This Ted Talk stunned me because it put into perspective what had happened throughout history to get to this point and how little the government and American settlers cared about the indigenous people. For example, when he said that indigenous people refer to him as a wasichu, which means “the one who takes the best meat for himself,” I was taken aback because it is absolutely true. As American colonists moved further west looking for a better life, the indigenous nations were forced to relocate into smaller, usually the worst plots of land, and they therefore had little to support themselves. Additionally, the Ted Talk made me cringe at how bad people’s living conditions are on the reservations. When he showed the pictures, there were numerous sick people who had big scars and were living in a heavily polluted area. But, the two parts that really got to me and infuriated me were first, when describing how some Sioux began an uprising that resulted in the execution of 38 people, and this execution had been ordered by Lincoln just two days after he had signed the Emancipation Proclamation. The second instant was the part about the wounded knee massacre and how 300 “prisoners of war” were massacred and twenty constitutional medals of honor for valor were given to the murderers, which was the most medals of honor ever awarded for a single battle. This highlighted how little concern and empathy these Americans had, having been taught to see Indigenous individuals as bad and deserving of this disrespect just because they lived on the sought-after land. Finally, when he discussed that in 1980, the Supreme Court ruled in the case Sioux Nation v. United States that the Sioux were wrongfully resettled and that 7 million acres taken by prospectors and homesteaders violated the terms of the Second Fort Laramie Treaty. This part irritated me because the court chose to offer $160 million to the Sioux as compensation for the taking of the Black Hills rather than returning the sacred land to its rightful owners, which shows that they just wanted to sweep all of this under the rug. So overall, this Ted talk was very eye opening to me and just shows how overlooked the darker parts of history are and how recent these awful events are.

    2. After reading and discussing the 1862 Dakota War, how does knowledge of Lincoln’s actions during this time complicate his legacy? (Keep in mind, it is his face – along with Washington, Jefferson, and Teddy Roosevelt – on Mt. Rushmore in the holy land for the Lakota Sioux people).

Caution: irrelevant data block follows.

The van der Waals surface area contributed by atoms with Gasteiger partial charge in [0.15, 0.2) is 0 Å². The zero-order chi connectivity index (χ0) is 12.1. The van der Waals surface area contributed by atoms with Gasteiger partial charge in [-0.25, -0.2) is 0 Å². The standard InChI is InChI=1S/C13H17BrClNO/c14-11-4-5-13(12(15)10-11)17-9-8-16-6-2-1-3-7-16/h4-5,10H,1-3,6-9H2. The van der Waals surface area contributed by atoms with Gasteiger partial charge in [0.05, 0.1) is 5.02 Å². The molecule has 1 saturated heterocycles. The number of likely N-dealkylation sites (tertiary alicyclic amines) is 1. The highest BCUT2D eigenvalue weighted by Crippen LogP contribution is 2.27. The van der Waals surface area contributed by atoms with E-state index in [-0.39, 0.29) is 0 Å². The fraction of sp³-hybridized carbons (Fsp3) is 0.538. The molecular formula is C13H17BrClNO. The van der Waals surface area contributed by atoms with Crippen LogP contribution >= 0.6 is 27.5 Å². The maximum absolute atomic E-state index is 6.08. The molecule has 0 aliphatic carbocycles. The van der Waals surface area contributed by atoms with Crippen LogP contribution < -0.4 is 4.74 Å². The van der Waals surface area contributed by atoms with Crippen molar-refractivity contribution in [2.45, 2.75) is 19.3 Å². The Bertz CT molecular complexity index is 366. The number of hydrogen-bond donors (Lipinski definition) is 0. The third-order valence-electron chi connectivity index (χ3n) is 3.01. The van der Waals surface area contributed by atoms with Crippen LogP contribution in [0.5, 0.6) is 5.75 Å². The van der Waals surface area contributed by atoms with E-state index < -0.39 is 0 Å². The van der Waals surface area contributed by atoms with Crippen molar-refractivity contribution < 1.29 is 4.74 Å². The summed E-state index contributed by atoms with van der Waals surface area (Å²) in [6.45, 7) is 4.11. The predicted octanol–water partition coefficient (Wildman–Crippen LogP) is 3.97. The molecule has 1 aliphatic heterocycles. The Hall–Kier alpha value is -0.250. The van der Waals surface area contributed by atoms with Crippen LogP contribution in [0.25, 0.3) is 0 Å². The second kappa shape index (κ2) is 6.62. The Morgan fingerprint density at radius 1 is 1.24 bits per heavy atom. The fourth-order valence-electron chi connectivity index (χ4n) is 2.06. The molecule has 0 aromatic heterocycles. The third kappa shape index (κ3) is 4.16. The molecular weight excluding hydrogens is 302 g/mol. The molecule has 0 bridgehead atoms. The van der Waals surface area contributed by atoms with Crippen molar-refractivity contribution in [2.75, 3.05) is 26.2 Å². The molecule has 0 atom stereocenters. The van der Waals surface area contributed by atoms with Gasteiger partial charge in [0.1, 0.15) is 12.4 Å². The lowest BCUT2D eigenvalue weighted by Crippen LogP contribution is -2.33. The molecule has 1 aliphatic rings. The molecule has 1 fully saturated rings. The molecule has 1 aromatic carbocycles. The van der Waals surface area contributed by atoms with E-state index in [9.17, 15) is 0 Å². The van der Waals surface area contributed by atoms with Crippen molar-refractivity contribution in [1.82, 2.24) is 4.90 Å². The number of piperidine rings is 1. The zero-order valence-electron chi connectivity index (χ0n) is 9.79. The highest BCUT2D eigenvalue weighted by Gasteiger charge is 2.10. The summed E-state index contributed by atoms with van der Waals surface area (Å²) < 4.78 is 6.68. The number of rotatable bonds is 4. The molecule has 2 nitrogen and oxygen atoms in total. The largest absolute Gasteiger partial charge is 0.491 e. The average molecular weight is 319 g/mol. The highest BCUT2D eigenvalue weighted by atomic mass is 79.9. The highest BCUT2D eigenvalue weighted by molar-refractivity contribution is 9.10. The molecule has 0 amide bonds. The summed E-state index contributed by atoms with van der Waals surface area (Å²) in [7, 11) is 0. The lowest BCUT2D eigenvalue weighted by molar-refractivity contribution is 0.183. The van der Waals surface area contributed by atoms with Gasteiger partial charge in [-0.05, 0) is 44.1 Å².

Abraham Lincoln is often celebrated as the great liberator who emancipated all slaves. He is also considered one of the greatest presidents due to his ability to win the Civil War to preserve the United States as a powerful country, to sign the 13th Amendment, to start the transcontinental railroad, to connect the East and West Coasts, and to be an amazing speaker. However, he learned that he was heavily honored by being put on Mount Rushmore, further promoting him as one of the best presidents. However, knowledge of Lincoln’s actions during this time complicates this legacy because, while he may have done all of these good deeds, the construction of the transcontinental railroad and the passage of the Homestead Act had severe negative consequences for indigenous nations, resulting in a lot of unnecessary bloodshed and environmental damage due to this greed. One of the major events that truly contradicts his legacy and actions is when, only two days after he signed the emancipation, he ordered the execution of 38 Sioux who had created an uprising due to the white settlements, which forced them to relocate to smaller plots of land. This demonstrates his lack of concern for other people living on “American Land” and how he only desired to increase the wealth and power of the US. Furthermore, in the reading about the 1862 Dakota wars, it said that when Minnesota leaders told him that the Dakaota were fighting the white settlers, Lincoln said, “Necessity knows no law,” demonstrating that he didn’t care what needed to be done as long as he could get his troops back to the east coast as soon as possible to fight in the Civil War, proving once again that he only cared about the good of the United States. Finally, his face being on Mount Rushmore, which is one of the most sacred places for many indigenous nations, is a huge slap in the face, proving that the term “wasichu” is true, as they won and managed to drive them out of the land without any care in the world.